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Marketing Semantic Web Technologies

By   /  February 14, 2011  /  No Comments

Talk about the problems you solve & the benefits of solving them, NOT about tech for tech’s sake. As Suneel Gupta of Groupon said recently at the Twiistup conference in LA, “It’s more important to be interesting than it is to be intellectual.”

… or any new technologies for that matter…

By Krista Thomas, VP Marketing for Ad.ly, and formerly VP Marketing for The OpenCalais Initiative, Thomson Reuters.

Below please find three helpful tips on how to get started Marketing your Semantic Web technology.

1.) SIMPLIFY YOUR MESSAGE

  1. Iterate: The 3rd time you will be close; the 5th time you might be right.
    • Test it on friends and family members who don’t know anything about tech & don’t care.
  2. Benefits: Talk about the problems you solve & the benefits of solving them, NOT about tech for tech’s sake.
    • “It’s more important to be interesting than it is to be intellectual.” (Suneel Gupta, Groupon)
    • Ask: do Semantic vs. semantic debates advance your cause in a practical, quantifiable fashion?
  3. Customize: Tailor your message each audience — speak to media companies differently than you do pharmaceutical Cos or Financial Services.

2.) GET OUT ON THE WEB

  1. Simplify your site: We moved to WordPress so that could iterate without distracting the Engineers.
  2. Whitepapers work: It’s the nature of this space, so leverage that. Use lots of pictures and stick to two pages — print one sheet front & back.
  3. Blogging is a pain: The return vs. effort math only works in some cases, so vet your ideas seriously, write click-bait headlines and create videos as an alternative.
    • Check out Wistia to host, share & track videos & get into search results.
  4. Twitter, Twitter, Twitter: Search, engage & voila – 2,000 people are talking SemTech out there, all around the world.  They ARE the conversation.
    • I use Hootsuite — can see a lot in one glance & assign work to colleagues.
    • Also about three other individual apps, Yoono, UberTwitter for BB, etc.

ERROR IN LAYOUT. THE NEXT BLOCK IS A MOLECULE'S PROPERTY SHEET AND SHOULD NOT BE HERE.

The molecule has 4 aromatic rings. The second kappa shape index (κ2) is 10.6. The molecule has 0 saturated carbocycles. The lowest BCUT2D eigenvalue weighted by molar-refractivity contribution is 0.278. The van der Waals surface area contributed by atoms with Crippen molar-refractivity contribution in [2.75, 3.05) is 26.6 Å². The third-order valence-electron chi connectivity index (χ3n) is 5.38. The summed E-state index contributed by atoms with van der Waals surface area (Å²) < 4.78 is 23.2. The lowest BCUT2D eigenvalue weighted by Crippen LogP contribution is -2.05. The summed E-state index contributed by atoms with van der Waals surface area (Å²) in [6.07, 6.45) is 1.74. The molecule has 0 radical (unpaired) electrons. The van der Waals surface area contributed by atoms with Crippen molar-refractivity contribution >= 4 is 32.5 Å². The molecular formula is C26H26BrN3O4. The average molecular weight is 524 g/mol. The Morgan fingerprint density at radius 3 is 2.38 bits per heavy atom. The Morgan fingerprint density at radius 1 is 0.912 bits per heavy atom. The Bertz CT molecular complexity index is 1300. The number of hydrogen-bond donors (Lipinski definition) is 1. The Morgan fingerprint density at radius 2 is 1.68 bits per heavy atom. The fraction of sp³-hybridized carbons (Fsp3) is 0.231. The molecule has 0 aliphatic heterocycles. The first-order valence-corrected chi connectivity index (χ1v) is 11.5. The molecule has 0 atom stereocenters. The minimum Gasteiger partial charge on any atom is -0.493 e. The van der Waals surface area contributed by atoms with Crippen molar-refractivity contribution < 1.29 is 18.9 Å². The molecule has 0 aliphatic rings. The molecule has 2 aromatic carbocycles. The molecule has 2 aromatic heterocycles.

• For groups, I hear great things about the new-ish Seesmic — which will now be integrated with Salesforce.com & Chatter, etc.
  5. LinkedIn, LinkedIn, LinkedIn: A number of groups for SemWeb. Not as rich as Twine was, but that is gone. General rule: you get back what you put in.
  6. Facebook but also StumbleUpon:
    • Rand Fishkin of SEOMoz said @ Twiistup in LA that for some sites he is seeing more incoming traffic from StumbleUpon than from Facebook.
  7. Slideshare but also Scribd.
  8. Quora but also Focus.
  9. PR: There are a handful of analysts and reporters that cover the Semantic Web space, so get to know them personally and work closely to develop the kinds of stories their readers want and need. Be willing to contribute bylined articles to help shoulder the work, and remember that often times your customer says it far better than you can.
  10. Developer contests can work wonders. Devil is in the details, so just think them through carefully and be really clear on goals.

3.) GET OUT IN TO THE WORLD

  1. SemTech: The annual confab is the best way to meet your peers from around the world – finally getting face the folks you are chatting with on Twitter – and to find & form new alliances.  Just heard about the new smaller sessions, which will probably offer a pretty rich experience as well as regional focus.
  2. Meetups: Jump into the SemWeb Meetups and others centered around developers — both independent and enterprise.
  3. SD Forum, Silicon Valley: There are Software Developer groups everywhere – look around and you may well find your natural advocates beta testers and even customers.

3.5.) EXTRA CREDIT (if you have cash)

  1. Targeting Advertising: Specialty publications that target developers and the tech community can help. Our affordable “Robots Can Read!” campaign on ReadWriteWeb was a good introduction for OpenCalais in year one.

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